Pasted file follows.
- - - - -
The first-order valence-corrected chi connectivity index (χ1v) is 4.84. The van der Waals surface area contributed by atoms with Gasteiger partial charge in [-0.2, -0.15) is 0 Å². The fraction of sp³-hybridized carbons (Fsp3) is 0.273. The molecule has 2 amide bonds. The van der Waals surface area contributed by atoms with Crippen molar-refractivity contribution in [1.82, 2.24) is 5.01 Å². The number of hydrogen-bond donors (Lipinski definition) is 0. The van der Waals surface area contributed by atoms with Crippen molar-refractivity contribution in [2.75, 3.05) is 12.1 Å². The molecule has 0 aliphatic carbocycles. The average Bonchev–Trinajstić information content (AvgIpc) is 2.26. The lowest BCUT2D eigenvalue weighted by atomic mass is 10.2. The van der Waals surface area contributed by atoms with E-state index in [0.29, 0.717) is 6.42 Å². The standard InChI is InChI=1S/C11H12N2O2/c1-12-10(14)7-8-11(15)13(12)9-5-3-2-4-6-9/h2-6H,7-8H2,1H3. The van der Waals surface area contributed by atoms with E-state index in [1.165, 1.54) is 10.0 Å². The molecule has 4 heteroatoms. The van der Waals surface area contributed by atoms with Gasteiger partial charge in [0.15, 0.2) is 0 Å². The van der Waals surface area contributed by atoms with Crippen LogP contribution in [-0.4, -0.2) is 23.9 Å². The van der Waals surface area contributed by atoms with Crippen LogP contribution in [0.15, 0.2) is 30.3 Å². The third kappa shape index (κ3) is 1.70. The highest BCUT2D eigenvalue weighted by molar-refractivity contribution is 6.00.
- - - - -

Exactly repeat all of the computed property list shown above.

The first-order valence-corrected chi connectivity index (χ1v) is 4.84. The van der Waals surface area contributed by atoms with Gasteiger partial charge in [-0.2, -0.15) is 0 Å². The fraction of sp³-hybridized carbons (Fsp3) is 0.273. The molecule has 2 amide bonds. The van der Waals surface area contributed by atoms with Crippen molar-refractivity contribution in [1.82, 2.24) is 5.01 Å². The number of hydrogen-bond donors (Lipinski definition) is 0. The van der Waals surface area contributed by atoms with Crippen molar-refractivity contribution in [2.75, 3.05) is 12.1 Å². The molecule has 0 aliphatic carbocycles. The average Bonchev–Trinajstić information content (AvgIpc) is 2.26. The lowest BCUT2D eigenvalue weighted by atomic mass is 10.2. The van der Waals surface area contributed by atoms with E-state index in [0.29, 0.717) is 6.42 Å². The standard InChI is InChI=1S/C11H12N2O2/c1-12-10(14)7-8-11(15)13(12)9-5-3-2-4-6-9/h2-6H,7-8H2,1H3. The van der Waals surface area contributed by atoms with E-state index in [1.165, 1.54) is 10.0 Å². The molecule has 4 heteroatoms. The van der Waals surface area contributed by atoms with Gasteiger partial charge in [0.15, 0.2) is 0 Å². The van der Waals surface area contributed by atoms with Crippen LogP contribution in [-0.4, -0.2) is 23.9 Å². The van der Waals surface area contributed by atoms with Crippen LogP contribution in [0.15, 0.2) is 30.3 Å². The third kappa shape index (κ3) is 1.70. The highest BCUT2D eigenvalue weighted by molar-refractivity contribution is 6.00.